Russia boosts oil sales in Asia, even as OPEC battles to win customers

SINGAPORE: Russian oil producers have strengthened their position in Asia by supplying nearly a quarter more crude this year, shifting the balance of power in one of the few bright spots in the global market and blunting OPEC’s high-profile drive to win customers.
Aided by a weak rouble and new pipelines, Russia has replaced Iran as a top five supplier to Asia, boosting sales 23 percent to 1.3 million barrels per day in the first 11 months of 2015 from a year ago, according to data compiled by Reuters based on trade flows and customs information. Russia’s share of the world’s biggest oil market has risen to 7.3 percent from 4.7 percent five years ago and shows how President Vladimir Putin’s efforts to court Asian countries such as China is bearing fruit as it looks to cut its dependence on its traditional markets such as Europe.
China and South Korea saw the biggest jumps in Russian imports, according to the data. Given Russia’s proximity to major crude buyers in North Asia, it can export crude on tankers via Sakhalin Island, and by pipelines directly to China or via the Russian port of Kozmino on the Sea of Japan.
Another advantage for Russia has been the more than halving in the value of the rouble against the U.S. currency since mid-2014, slashing production costs in dollar-traded international oil markets. “Given Asia is the main crude short (undersupplied area) left in this market, the battle for market share remains intense,” said Amrita Sen, chief oil analyst at consultancy Energy Aspects.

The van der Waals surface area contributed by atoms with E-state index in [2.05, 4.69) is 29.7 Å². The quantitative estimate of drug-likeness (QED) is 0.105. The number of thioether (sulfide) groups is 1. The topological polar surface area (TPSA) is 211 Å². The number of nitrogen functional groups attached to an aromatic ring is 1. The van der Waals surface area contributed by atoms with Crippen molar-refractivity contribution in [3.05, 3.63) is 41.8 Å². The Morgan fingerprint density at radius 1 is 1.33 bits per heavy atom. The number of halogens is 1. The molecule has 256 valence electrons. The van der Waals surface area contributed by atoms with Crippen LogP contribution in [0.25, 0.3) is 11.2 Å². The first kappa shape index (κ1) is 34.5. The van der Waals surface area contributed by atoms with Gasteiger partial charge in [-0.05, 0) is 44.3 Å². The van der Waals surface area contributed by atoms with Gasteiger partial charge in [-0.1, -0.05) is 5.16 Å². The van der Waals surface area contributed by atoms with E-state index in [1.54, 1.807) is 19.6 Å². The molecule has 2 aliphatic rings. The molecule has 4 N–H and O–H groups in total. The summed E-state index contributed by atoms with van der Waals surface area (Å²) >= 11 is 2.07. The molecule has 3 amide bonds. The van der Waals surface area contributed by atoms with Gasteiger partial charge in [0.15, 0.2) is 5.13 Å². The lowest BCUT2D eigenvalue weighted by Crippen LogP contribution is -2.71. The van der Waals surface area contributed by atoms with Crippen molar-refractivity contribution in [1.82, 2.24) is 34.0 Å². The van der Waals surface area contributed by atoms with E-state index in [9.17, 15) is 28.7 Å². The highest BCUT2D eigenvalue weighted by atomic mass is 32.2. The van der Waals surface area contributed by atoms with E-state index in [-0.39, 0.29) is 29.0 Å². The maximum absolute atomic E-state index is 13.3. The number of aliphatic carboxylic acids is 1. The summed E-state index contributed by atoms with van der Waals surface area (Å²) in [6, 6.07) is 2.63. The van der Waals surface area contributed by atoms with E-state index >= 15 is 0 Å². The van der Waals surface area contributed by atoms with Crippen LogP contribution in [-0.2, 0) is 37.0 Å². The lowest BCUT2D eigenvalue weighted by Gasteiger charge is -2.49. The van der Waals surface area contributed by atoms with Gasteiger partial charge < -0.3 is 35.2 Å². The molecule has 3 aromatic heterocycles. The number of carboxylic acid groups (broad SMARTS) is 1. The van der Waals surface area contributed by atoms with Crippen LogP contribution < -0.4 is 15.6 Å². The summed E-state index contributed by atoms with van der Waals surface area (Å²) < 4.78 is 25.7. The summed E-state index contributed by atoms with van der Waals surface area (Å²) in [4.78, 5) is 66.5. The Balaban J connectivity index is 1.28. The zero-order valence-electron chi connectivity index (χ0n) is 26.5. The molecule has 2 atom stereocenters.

Within the Organization of the Petroleum Exporting Countries (OPEC), Iraq has been the firm winner, raising its supplies to Asia by a quarter thanks to record production and heavy discounts that illustrate how intense the price war for customers has become even within OPEC.
The expansion by Russia and Iraq in Asia this year has capped increases for Saudi Arabia, suggesting the strategy the OPEC kingpin is leading of pumping more oil to expand market share has only worked within limits.
Led by Saudi Arabia, OPEC decided in November 2014 not to cut output to prop up prices but instead to keep producing in defence of market share against other producers like Russia or shale drillers in the United States. “We don’t think this strategy can last much longer especially if you see how Russia expanded in Asia in 2015,” said Emril Jamil, senior analyst at Thomson Reuters Oil Research & Forecasts, in a reference to producers struggling to make a profit at low prices.
“OPEC did not make significant gains in market share in Asia in 2015,” he added. While Saudi Arabia managed to halt a decline in its Asian market share last year and remains the region’s top supplier by raising exports by 2.7 percent in the first 11 months this year to 4.2 million bpd, OPEC data shows that its sales to Asia peaked at 4.59 million bpd in 2013.
Within OPEC, Iraq overtook Kuwait to become the third-largest crude supplier to Asia behind Saudi Arabia and the United Arab Emirates (UAE) this year. The second-largest OPEC producer boosted its crude deliveries to major customers in Asia by close to 360,000 barrels per day (bpd) to 1.77 million bpd in the first 11 months, Reuters data showed.
Iraqi oil exports to India rose by a third to just over 600,000 bpd, nearly on par with top buyer China, as refineries such as Reliance Industries boosted purchases and as India created strategic stockpiles.

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